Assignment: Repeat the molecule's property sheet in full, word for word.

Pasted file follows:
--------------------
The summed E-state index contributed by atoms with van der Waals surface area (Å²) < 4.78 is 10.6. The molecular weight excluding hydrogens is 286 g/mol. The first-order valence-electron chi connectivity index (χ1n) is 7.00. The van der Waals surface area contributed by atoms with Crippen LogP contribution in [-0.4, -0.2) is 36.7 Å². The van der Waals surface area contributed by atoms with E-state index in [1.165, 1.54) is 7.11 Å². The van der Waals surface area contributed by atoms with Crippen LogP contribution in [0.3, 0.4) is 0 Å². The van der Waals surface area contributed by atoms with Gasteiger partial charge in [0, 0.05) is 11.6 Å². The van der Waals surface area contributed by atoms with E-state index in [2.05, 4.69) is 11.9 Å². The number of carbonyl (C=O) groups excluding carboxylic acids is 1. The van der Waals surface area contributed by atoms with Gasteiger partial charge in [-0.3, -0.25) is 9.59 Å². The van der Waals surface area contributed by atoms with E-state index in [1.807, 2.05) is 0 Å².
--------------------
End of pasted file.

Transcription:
The summed E-state index contributed by atoms with van der Waals surface area (Å²) < 4.78 is 10.6. The molecular weight excluding hydrogens is 286 g/mol. The first-order valence-electron chi connectivity index (χ1n) is 7.00. The van der Waals surface area contributed by atoms with Crippen LogP contribution in [-0.4, -0.2) is 36.7 Å². The van der Waals surface area contributed by atoms with E-state index in [1.165, 1.54) is 7.11 Å². The van der Waals surface area contributed by atoms with Crippen LogP contribution in [0.3, 0.4) is 0 Å². The van der Waals surface area contributed by atoms with Gasteiger partial charge in [0, 0.05) is 11.6 Å². The van der Waals surface area contributed by atoms with E-state index in [2.05, 4.69) is 11.9 Å². The number of carbonyl (C=O) groups excluding carboxylic acids is 1. The van der Waals surface area contributed by atoms with Gasteiger partial charge in [-0.3, -0.25) is 9.59 Å². The van der Waals surface area contributed by atoms with E-state index in [1.807, 2.05) is 0 Å².